Switching targets when you lose line of sight.

 

Switching targets based on percieved threats

 

Loads of things you can play with.

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As Buckeye says, make it the AI's job to work out if the target is still there.

Right, but that's what I'm saying, I'd rather not iterate every object on the other team to determine if my target is dead or not. In that case, each 20 marines is pointing to say the last object on the enemy team. If the enemy team has 1,000 objects, then

//Do this 20 times?
marine.ComputeAI() { // loop through to see if enemy exists in list........has to loop 1,000 objects}

 

 

^^^ Was this the original solution to the problem? I didn't get what the solution being suggested was. I think it was this. I guess if I finally partition my world objects, then I wouldn't have to search through that many objects and that would be ok.

Edited by dpadam450

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Then loop through the list of marines and set enemyPtr to NULL if enemyPtr==building. That only has to be done when something goes out of existence. Edited by Buckeye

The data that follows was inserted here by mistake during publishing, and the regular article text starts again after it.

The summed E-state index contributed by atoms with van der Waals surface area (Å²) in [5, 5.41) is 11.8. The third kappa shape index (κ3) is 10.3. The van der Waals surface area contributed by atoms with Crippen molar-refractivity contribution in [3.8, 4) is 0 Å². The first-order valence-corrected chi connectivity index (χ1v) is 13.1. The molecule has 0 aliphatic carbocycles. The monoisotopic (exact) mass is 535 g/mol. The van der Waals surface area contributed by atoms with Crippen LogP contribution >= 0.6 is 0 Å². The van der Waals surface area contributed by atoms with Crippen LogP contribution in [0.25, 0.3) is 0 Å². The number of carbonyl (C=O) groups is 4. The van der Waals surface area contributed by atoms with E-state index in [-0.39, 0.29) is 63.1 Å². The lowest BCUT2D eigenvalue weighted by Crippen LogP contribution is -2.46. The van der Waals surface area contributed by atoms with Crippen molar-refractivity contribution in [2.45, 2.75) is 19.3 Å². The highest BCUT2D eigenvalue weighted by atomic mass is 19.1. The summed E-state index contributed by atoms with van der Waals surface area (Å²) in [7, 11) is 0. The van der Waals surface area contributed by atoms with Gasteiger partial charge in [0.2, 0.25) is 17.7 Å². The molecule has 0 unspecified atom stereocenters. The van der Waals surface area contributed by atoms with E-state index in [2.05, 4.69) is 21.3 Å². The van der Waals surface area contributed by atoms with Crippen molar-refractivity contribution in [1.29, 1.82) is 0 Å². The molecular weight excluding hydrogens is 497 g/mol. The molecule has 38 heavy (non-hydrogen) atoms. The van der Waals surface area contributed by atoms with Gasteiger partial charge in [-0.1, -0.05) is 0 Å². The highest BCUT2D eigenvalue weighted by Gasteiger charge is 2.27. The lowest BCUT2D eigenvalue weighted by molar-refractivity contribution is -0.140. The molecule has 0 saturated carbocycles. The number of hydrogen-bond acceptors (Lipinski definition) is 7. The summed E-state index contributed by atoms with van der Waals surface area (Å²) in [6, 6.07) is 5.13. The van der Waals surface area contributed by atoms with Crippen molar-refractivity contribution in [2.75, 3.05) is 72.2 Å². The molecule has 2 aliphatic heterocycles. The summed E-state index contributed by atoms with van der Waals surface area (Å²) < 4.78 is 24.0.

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I probably wouldn't have any of this information inside the soldiers or the enemy. I'd probbaly have the GamePlay class store maps of soldiers to targets and a reverse of that map and then each frame (or at some other more appropriate time) have the GamePlay class evaluate the situation and update the maps based on targets going down or so on.

 

Just do it the easiest way you can because when you come back to debug it in 6 months time you won't be stumped.

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Read Buckeye's original post again. If the AI has a pointer *to the pointer* to the enemy, they can all see whether the enemy object exists/NULL or not with a single if-statement. No looping. The AI just sees a lack of enemy next time they get updated.

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We call this a "Weak Reference".

I don't have examples at hand, but that's the term you want to search for smile.png

 

Edit: What BitMaster said. std::weak_ptr

Edited by Daivuk

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As Buckeye says, make it the AI's job to work out if the target is still there.

Right, but that's what I'm saying, I'd rather not iterate every object on the other team to determine if my target is dead or not. In that case, each 20 marines is pointing to say the last object on the enemy team. If the enemy team has 1,000 objects, then

//Do this 20 times?
marine.ComputeAI() { // loop through to see if enemy exists in list........has to loop 1,000 objects}

 

 

^^^ Was this the original solution to the problem? I didn't get what the solution being suggested was. I think it was this. I guess if I finally partition my world objects, then I wouldn't have to search through that many objects and that would be ok.